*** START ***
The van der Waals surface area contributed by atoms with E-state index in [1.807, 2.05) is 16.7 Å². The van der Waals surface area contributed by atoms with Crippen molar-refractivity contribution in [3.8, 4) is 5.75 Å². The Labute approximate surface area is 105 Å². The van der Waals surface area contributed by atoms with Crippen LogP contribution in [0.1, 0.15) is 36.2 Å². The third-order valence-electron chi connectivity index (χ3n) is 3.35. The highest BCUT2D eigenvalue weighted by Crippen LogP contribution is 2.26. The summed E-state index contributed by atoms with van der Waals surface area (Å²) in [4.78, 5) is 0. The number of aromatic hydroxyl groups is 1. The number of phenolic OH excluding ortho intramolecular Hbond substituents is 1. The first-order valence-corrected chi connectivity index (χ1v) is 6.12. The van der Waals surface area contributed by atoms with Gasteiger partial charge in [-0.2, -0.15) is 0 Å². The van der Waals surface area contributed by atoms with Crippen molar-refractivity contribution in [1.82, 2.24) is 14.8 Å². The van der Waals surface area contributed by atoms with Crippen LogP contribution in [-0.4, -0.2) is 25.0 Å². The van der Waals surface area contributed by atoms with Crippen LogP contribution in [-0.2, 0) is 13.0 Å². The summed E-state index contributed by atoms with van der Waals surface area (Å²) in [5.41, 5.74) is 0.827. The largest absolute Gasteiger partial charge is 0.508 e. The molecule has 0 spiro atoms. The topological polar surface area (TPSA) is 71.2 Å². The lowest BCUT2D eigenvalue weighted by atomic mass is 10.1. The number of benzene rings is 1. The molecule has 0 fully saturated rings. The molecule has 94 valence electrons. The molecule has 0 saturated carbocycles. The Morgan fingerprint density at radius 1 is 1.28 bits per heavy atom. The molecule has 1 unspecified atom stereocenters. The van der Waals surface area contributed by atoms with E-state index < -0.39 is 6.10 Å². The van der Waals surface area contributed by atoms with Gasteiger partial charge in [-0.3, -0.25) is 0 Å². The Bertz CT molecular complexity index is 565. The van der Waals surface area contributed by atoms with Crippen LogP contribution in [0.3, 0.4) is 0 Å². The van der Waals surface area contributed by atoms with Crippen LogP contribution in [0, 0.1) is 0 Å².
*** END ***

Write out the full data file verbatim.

The van der Waals surface area contributed by atoms with E-state index in [1.807, 2.05) is 16.7 Å². The van der Waals surface area contributed by atoms with Crippen molar-refractivity contribution in [3.8, 4) is 5.75 Å². The Labute approximate surface area is 105 Å². The van der Waals surface area contributed by atoms with Crippen LogP contribution in [0.1, 0.15) is 36.2 Å². The third-order valence-electron chi connectivity index (χ3n) is 3.35. The highest BCUT2D eigenvalue weighted by Crippen LogP contribution is 2.26. The summed E-state index contributed by atoms with van der Waals surface area (Å²) in [4.78, 5) is 0. The number of aromatic hydroxyl groups is 1. The number of phenolic OH excluding ortho intramolecular Hbond substituents is 1. The first-order valence-corrected chi connectivity index (χ1v) is 6.12. The van der Waals surface area contributed by atoms with Gasteiger partial charge in [-0.2, -0.15) is 0 Å². The van der Waals surface area contributed by atoms with Crippen molar-refractivity contribution in [1.82, 2.24) is 14.8 Å². The van der Waals surface area contributed by atoms with Crippen LogP contribution in [-0.4, -0.2) is 25.0 Å². The van der Waals surface area contributed by atoms with Crippen LogP contribution in [-0.2, 0) is 13.0 Å². The summed E-state index contributed by atoms with van der Waals surface area (Å²) in [5.41, 5.74) is 0.827. The largest absolute Gasteiger partial charge is 0.508 e. The molecule has 0 spiro atoms. The topological polar surface area (TPSA) is 71.2 Å². The lowest BCUT2D eigenvalue weighted by atomic mass is 10.1. The number of benzene rings is 1. The molecule has 0 fully saturated rings. The molecule has 94 valence electrons. The molecule has 0 saturated carbocycles. The Morgan fingerprint density at radius 1 is 1.28 bits per heavy atom. The molecule has 1 unspecified atom stereocenters. The van der Waals surface area contributed by atoms with E-state index < -0.39 is 6.10 Å². The van der Waals surface area contributed by atoms with Gasteiger partial charge in [-0.3, -0.25) is 0 Å². The Bertz CT molecular complexity index is 565. The van der Waals surface area contributed by atoms with Crippen LogP contribution in [0.3, 0.4) is 0 Å². The van der Waals surface area contributed by atoms with Crippen LogP contribution in [0, 0.1) is 0 Å².